Europe Takes to the Rails

AS BRITAIN WAS PIONEERING THE RAILROADS, the cafés of Paris were abuzz with news of the recent developments—but not everyone was enthusiastic. Just as railroad opponents in Britain had warned that it might be impossible to breathe when traveling at more than around 30mph (50kph), or that cows would stop producing milk because of the noise of the railroad, in France and the rest of Europe, too, there were eminent doubters of this new technology. Indeed, the French habit of philosophizing over major issues meant that Parisian intellectuals discussed the pros and cons of the new railroads in great detail—the writer Edmond de Goncourt warned that when traveling on the railroad, “one was so jolted about that it was quite impossible to collect one’s thoughts.”

However, despite the naysayers, the major European countries—particularly France, Belgium, and the German Confederation—were now scrambling to construct their own lines. The economic advantages of doing so were obvious, but there were political reasons too—railroads were not only vital assets in war, they could help bind nations together. At first, Europe was dependent on Britain both for technology and drivers, but many countries soon became independent, notably France, whose early efforts were close behind Britain’s. In 1823, during a brief revival of the French monarchy, Louis XVIII signed an Act that permitted the construction of France’s first railroad. The 14-mile (23-km) track ran between St.-Étienne and Andrézieux in the Massif Central and was built to carry coal from the mines to the Loire for shipment to the rest of the country. The line opened in 1827 and, although horse-drawn, it was an instant success. As a result, extensions were added, and by 1832 the line, which now used locomotives and carried passengers, stretched to the major city of Lyon. The elaborate French cars were an improvement on the rather more austere British trains and were divided into compartments, an arrangement that soon became standard across Europe.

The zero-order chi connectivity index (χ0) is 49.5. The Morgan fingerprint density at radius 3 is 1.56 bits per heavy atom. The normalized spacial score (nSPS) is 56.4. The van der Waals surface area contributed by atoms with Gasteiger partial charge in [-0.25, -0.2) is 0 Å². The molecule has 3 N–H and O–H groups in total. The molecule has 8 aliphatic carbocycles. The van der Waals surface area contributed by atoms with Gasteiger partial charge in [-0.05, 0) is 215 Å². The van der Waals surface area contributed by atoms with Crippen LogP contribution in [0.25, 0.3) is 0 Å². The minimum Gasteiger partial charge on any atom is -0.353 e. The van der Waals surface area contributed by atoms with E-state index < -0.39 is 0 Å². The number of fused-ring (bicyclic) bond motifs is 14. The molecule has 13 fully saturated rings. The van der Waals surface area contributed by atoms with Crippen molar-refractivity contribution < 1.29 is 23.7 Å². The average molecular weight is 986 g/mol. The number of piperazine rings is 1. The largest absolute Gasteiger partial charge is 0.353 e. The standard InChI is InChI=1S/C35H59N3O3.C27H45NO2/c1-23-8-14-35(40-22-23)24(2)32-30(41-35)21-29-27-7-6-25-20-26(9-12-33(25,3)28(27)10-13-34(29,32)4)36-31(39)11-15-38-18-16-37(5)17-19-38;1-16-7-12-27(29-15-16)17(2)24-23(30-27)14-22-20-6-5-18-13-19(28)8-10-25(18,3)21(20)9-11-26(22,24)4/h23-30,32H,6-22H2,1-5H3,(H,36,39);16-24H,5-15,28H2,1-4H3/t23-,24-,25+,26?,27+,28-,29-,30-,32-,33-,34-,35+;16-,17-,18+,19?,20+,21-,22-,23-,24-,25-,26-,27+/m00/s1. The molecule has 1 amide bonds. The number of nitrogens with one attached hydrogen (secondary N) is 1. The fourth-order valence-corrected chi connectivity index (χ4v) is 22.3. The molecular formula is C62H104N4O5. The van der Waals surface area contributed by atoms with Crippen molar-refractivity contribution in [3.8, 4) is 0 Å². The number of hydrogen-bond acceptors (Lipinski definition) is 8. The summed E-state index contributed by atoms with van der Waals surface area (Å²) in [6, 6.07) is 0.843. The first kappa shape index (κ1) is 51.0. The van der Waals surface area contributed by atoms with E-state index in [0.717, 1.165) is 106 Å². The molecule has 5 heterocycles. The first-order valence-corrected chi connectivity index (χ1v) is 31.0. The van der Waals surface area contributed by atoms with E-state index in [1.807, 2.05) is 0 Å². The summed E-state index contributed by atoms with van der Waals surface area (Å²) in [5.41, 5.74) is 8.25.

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France’s equivalent of George Stephenson (see The Father of Railroads) was Marc Seguin, a scientist and inventor who had in fact advised Stephenson on how to improve the boilers of his locomotives. He produced two locomotives for the extended St.-Étienne–Lyon railroad, each featuring a multitube boiler (see Powering the Engine) and a mechanical fan to deliver oxygen to the fire. Later, in another case of Anglo-French cooperation, Robert Stephenson built locomotives designed by Seguin. The lengthy debate over the advantages and disadvantages of railroad construction slowed the pace of development in France, so there were only 350 miles (560km) of track by 1840, compared with 2,000 miles (3,200km) in Britain.

The cause of the railroad promoters was not helped when the world’s first major rail disaster occurred between Versailles and Paris, in May 1842. The train, returning from Versailles, was so heavily laden with vacationers who had been watching the celebrations for the king’s fête that it required two locomotives to haul it. The leading engine suffered a broken axle—a relatively commonplace event in the early days of railroads—and then derailed, along with three passenger cars, which quickly burst into flames. The death toll was at least 50, and may have been as many as 200; people couldn’t escape because they were locked in and many bodies were consumed by the inferno. As a result, the French authorities stopped locking passengers into their cars, although the practice continued elsewhere, contributing to the high death toll of the 1889 Armagh disaster, the worst in Irish history (see Armagh crash).